Diverse MJO Genesis and Predictability
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Diverse MJO Genesis and Predictability

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  • Journal Title:
    Bulletin of the American Meteorological Society
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    The Madden–Julian oscillation (MJO) is the dominant intraseasonal wave phenomenon influencing extreme weather and climate worldwide. Realistic simulations and accurate predictions of MJO genesis are the cornerstones for successfully monitoring, forecasting, and managing meteorological disasters 3–4 weeks in advance. Nevertheless, the genesis processes and emerging precursor signals of an eastward-propagating MJO event remain largely uncertain. Here, we find that the MJO genesis processes observed in the past four decades exhibit remarkable diversity with different seasonality and can be classified objectively into four types, namely, a novel downstream origin from the westward-propagating intraseasonal oscillation (WPISO; 20.4%), localized breeding from the Indian Ocean suppressed convection (IOSC; 15.4%), an upstream succession of the preceding weakly dispersive (WD; 25.9%), and strongly dispersive (SD; 38.3%) MJO. These four types are associated with different oceanic background states, characterized by central Pacific cooling, southern Maritime Continent warming, eastern Pacific cooling, and central Pacific warming for the WPISO, IOSC, WD, and SD types, respectively. The SD type is also favored during the easterly phase of the stratospheric quasi-biennial oscillation. Diverse convective initiations possibly imply various kinds of propagations of MJO. The subseasonal reforecasts indicate robustly distinct prediction skills for the diverse MJO genesis. A window of opportunity for skillful week 3–4 prediction probably opens with the aid of the WPISO-type MJO precursor, which has increased the predictability of primary MJO onset by 1 week. These findings suggest that the diversified MJO genesis can be skillfully foreseen by monitoring unique precursor signals and can also serve as benchmarks for evaluating contemporary models’ modeling and predicting capabilities.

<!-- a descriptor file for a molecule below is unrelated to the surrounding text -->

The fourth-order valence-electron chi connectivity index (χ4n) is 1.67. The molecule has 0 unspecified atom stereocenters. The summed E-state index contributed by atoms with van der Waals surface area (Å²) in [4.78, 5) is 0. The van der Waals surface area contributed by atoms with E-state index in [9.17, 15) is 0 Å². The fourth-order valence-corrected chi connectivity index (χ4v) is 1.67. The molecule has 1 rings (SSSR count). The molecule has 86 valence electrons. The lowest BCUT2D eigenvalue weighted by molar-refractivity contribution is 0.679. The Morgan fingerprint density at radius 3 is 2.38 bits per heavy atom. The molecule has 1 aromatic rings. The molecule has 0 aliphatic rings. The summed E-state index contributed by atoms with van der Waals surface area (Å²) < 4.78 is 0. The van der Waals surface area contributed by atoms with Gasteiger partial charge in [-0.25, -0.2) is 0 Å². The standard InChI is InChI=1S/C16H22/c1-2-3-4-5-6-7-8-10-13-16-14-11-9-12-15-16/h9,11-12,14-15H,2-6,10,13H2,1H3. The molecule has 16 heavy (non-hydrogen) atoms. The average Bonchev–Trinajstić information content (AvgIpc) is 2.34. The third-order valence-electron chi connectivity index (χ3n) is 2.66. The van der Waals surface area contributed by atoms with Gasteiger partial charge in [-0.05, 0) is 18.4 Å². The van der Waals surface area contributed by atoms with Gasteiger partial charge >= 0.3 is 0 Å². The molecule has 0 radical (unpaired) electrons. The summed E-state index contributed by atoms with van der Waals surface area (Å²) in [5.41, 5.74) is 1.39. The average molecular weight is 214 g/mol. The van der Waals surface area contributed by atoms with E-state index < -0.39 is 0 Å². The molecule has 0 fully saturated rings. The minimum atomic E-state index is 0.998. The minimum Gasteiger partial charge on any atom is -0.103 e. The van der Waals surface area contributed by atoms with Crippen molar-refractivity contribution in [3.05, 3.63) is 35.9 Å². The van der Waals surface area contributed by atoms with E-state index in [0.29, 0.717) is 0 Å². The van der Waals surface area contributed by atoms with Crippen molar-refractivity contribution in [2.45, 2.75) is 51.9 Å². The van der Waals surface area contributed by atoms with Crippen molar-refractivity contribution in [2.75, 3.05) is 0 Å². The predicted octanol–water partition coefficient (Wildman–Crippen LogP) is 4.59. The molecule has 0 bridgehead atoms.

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    Bulletin of the American Meteorological Society, 104(4), E792-E809
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